Unrivalled Landscape

Lara Muth, Archie Maddocks, Ernest Hall, Will Gore, Benedict Fogarty and Caitlin Shannon
Orange Tree Theatre

Nicola Alexis as Kizzy and Ash Hunter.as Faris Credit: Robert Day
John Bowler as Andy Credit: Robert Day
Sarah Malin.as Kate Credit: Robert Day
Kieron Jecchinis as Gary Credit: Robert Day

This year, the Orange Tree’s New Directors Showcase has Alexander Lass and Nadia Papachronopoulou directing plays written by the theatre’s own Writers Group.

There are six short plays by six different writers but all with a Richmond setting and featuring overlapping characters. Each of them has something that haunts them, something violent in their past that they are trying to deal with.

Lara Muth’s Killing Time is set in the middle of the night during a deer cull in Richmond Park with Andy hoping a bullet will solve his problems. We meet him again in Goodbye from Me by Ernest Hall in gaol the day before release, a broken man, a comedian performing a last stand-up gig for the prisoners but finding he’s lost his skills as well as hope. John Bowler captures his forlorn desperation in the dark park and his confusion at having to face the world again, but though he builds the pain that scene seems over-extended.

Andy thought he was alone but a tourist discovered him in the Park. There is always someone else, she says. That’s also what Trinidadian park warden Kizzy says in Archie Maddocks’s Kizzy and the Prince to the young man she sees bursting into tears as he prostrates himself to pray. He is a younger son of the Bahraini royal family, disturbed both by the threat from assassins under which his family live and the brutal way in which their regime deals with their opponents. Nicola Alexis makes Kizzy a feisty, confident young woman but she has her own nightmares of past horrors.

Royals aren’t used to being treated as equals; for Prince Faris it’s a new experience. Ash Hunter makes him seem gentle and caring but he is both riled and fascinated by this stranger. This is a beautifully-played two hander and the relationship develops into Benedict Fogerty’s Ties which finds Kizzy heavily pregnant and Faris, returning after an absence, struggling to match his royal duties with support for Kizzy.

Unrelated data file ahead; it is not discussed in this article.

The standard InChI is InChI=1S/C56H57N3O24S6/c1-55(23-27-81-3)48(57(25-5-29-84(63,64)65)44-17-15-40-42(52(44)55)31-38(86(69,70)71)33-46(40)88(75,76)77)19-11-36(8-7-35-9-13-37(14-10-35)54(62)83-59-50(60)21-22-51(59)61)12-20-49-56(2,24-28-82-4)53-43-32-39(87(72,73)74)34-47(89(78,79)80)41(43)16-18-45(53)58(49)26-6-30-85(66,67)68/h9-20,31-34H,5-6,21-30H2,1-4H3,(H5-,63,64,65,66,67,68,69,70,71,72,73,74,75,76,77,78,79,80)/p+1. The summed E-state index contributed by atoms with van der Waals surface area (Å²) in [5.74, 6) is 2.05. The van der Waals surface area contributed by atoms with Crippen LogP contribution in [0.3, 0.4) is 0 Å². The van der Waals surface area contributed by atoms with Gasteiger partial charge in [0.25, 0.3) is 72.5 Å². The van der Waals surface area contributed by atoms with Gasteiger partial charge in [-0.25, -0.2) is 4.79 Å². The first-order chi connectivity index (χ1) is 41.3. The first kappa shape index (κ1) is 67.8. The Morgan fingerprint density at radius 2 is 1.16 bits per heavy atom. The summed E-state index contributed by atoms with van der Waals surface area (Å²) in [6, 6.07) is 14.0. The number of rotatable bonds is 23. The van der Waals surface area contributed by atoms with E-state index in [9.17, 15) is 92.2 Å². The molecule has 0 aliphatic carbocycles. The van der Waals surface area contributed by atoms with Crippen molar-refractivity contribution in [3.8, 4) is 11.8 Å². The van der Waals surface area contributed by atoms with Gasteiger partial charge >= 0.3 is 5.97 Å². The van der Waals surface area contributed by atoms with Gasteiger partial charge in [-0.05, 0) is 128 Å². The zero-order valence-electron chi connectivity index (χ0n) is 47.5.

Will Gore’s Portman Avenue introduces journalist Kate, sent off to interview a reluctant Kizzy who has been witness to a tragic event. It briefly involves all the other characters, including Gary who turns out to be the foreman of a volunteer team working in the park.

Ties is as much about the offstage problems of Kate’s marriage as what is happening in her life as a reporter and these lead to the final play, The Getaway by Caitlin Shannon. Back from a war zone, Kate has moved away from Richmond, she’s late for her volunteering, she has other preoccupations. Then, in an echo of the opening play Gary finds her under the stars with bottles of wine and a picnic hamper celebrating her divorce.

As Sarah Malin and Kieron Jeecchinis play it, stargazing and drinking, it’s a kind of happy ending to a sequence of plays that have looked hard at the difficulties of partnerships and of coming to terms with past traumas.

In six plays, the writers have taken on other people’s characters and taken their stories further with a remarkable consistency in maintaining voice and character and providing some interesting opportunities for actors.

Reviewer: Howard Loxton

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